I’ve been waiting to play this game since it came out way back in 2015. I was one of the ones that paid for this game during the holiday time of that year and didn’t get it for free this year when it was free for PS+. That just goes to show you how huge my backlog is. Anyway, I’m not here to complain about my backlog but to finally review a game that I’ve been waiting over two years to play. So, on with the review.
Until Dawn tells the story of 8 high school / college aged friends who are returning to their rich friend, Josh’s lodge, a year after his two sisters went missing at the very same lodge. Each of the 8 characters that you play will have some sort of impact on why Josh’s two sisters went missing and it basically sets up most of the events for the actual meat of the game. Throughout the course of the game, which plays like one of those super cheesy horror movies that are geared towards teenagers, all 8 friends will be terrorized by a psychopath as well as a mysterious Native American folklore creature called a wendigo. As you get the chance to play all eight of the characters involved in the game, you’ll make decisions as each causing either the death of one character or the character that you’re actually playing. Do you have what it takes to keep all 8 characters alive Until Dawn?
Not really being a fan of horror games, this game seemed different and at the time kind of reminded me of the movie Cabin in the Woods, which is why I picked it up. It’s funny actually because while I love horror movies, I really can’t stand horror games. It’s a weird combination, I know, but moving on I thought the game had an interesting concept. While half of the group is being threatened by a psychopath the other half is being threatened by the wendigo’s. At some point, if they all live, they’ll all be threatened by both the psychopath and the wendigo’s, but that all depends on how you play the game. There’s a whole story behind the wendigo’s as well and the mysterious disappear of Josh’s sisters, Beth and Hannah, which play a big role as to why everyone is gathered at the lodge a year after they went missing. The breakdown of the characters basically goes like this, you have Josh who is grieving the disappearance and possible death of his two sisters while going through some of his own stuff, Matt and Emily who are the typical jock / spoiled rich girl combination, Mike and Jess who are also a typical pretty boy / pretty dumb girl combination, Ashley and Chris who are the typical unrequired / why can’t these two people get their shit together and be together instead of beating around the bush combination, and then there’s Sam. Sam is the only one alone in this game. You’ll get the chance to play each of these characters who have completely different personalities that you’ll have to try and replicate as you play as each of them. This plays a big part in the game as a simple decision can change the way another character sees you for the rest of the game. It’s a pretty interesting aspect of the whole story itself and really shapes the story.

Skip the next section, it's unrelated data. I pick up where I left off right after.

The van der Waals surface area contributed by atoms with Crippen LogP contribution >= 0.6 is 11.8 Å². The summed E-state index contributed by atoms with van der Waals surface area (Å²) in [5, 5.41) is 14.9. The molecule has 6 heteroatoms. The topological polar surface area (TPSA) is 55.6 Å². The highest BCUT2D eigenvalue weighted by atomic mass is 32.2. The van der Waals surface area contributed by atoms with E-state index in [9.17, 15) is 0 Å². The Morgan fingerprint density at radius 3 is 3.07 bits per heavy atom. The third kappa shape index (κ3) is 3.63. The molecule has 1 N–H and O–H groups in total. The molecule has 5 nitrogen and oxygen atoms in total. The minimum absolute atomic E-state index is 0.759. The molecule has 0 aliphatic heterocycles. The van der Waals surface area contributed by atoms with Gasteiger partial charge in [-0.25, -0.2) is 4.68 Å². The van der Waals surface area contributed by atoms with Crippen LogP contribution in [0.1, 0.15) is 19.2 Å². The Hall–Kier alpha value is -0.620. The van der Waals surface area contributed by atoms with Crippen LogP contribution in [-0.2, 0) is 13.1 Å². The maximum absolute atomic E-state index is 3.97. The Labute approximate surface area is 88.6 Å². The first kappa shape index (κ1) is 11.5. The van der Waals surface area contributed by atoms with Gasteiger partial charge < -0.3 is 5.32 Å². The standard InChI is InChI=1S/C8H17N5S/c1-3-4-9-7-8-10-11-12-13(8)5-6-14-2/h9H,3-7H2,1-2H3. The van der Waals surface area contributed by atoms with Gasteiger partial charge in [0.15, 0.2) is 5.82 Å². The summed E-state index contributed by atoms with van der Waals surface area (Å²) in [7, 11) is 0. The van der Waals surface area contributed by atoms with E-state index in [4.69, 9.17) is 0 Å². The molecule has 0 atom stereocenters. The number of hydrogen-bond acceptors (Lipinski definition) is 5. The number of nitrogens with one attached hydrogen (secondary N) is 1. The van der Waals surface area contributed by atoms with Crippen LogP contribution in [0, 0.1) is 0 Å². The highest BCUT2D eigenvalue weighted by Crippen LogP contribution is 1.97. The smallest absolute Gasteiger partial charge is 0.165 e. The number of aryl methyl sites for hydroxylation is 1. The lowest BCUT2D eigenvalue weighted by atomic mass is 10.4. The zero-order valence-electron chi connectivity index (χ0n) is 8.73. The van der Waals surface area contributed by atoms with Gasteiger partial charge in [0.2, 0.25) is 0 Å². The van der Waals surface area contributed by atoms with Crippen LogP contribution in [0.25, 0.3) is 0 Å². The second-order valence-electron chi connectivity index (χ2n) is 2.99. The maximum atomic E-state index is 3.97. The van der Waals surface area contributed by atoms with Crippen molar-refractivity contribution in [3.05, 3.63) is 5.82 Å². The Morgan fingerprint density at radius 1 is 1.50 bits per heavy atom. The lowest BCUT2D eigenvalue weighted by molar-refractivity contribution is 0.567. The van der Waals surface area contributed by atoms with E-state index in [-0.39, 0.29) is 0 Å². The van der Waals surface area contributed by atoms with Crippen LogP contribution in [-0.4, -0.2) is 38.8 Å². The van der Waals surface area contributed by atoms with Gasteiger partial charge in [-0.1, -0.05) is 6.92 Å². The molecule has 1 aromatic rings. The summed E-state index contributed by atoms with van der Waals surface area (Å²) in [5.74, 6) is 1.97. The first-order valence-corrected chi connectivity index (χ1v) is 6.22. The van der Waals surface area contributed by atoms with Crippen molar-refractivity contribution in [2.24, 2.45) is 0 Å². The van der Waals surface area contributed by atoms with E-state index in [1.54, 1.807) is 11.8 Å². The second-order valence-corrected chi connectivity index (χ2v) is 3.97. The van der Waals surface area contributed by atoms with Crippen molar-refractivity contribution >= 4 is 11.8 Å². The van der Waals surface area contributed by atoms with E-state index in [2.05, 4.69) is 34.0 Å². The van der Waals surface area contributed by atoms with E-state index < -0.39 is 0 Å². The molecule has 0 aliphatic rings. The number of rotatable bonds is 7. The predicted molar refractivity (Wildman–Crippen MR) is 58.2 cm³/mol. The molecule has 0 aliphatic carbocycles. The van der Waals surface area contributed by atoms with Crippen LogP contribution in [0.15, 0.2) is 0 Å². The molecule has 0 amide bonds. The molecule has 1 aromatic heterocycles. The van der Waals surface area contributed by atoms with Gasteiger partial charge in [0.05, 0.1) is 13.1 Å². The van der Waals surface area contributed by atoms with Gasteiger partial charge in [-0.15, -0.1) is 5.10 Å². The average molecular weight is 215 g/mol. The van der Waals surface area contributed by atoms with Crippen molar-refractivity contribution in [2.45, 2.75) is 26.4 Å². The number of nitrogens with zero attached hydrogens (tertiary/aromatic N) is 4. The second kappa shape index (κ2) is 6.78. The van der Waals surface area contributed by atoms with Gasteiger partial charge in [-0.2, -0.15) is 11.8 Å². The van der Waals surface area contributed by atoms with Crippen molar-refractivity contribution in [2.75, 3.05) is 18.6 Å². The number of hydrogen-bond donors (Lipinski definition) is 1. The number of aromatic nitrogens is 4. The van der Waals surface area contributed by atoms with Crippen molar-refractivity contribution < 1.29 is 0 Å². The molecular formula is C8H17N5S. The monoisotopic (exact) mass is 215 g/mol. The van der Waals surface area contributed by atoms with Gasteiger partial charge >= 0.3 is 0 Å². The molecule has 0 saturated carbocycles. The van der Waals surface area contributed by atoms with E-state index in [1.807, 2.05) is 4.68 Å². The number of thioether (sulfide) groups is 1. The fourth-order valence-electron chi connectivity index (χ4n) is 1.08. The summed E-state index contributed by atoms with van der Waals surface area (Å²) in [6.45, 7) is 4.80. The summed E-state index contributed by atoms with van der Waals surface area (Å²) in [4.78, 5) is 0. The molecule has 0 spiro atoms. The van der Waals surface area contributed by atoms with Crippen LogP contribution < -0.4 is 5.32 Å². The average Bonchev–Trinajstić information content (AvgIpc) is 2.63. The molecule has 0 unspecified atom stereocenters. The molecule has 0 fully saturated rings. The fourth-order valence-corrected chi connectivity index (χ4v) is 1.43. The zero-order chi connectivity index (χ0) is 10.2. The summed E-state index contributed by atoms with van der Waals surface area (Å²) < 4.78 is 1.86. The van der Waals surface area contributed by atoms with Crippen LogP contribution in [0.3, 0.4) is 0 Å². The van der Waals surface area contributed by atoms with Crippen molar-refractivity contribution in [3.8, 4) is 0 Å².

So how scary was this game actually? Not very scary actually. Don’t get me wrong, there were a few jump scares, which are the cheapest kind of scares to me, that got me a few times, but other than that, the game was pretty tame. I thought it was going to be a lot scarier but it just wasn’t. So now the big question, how do I gauge my actual scare meter? I compare it to the original Silent Hill. This game had me actually screaming at points and it was that game that completely turned me off from horror games because I hated being that scared. This game didn’t do that, so it really wasn’t that scary.
The playability for this game is a little wonky at times because if you think about it, it’s basically a walking simulator with some Quicktime events thrown in there for good measure along with decision making. You would think that just walking and aiming a flashlight wouldn’t be that hard, but sometimes in this game it is. I found myself running into walls, walking around in circles, and just not being able to control the character that I was playing all that well. This wasn’t really all that great and by the time it came around to having to play the game over and over again in order to get the platinum trophy this became extremely annoying. Other than that the Quicktime events worked perfectly and were really pin point accurate to where if you didn’t do something in the time given it could mean the death of the character you were playing of or the death of another character. Other than that this game ran bug and glitch free which was just icing on the cake.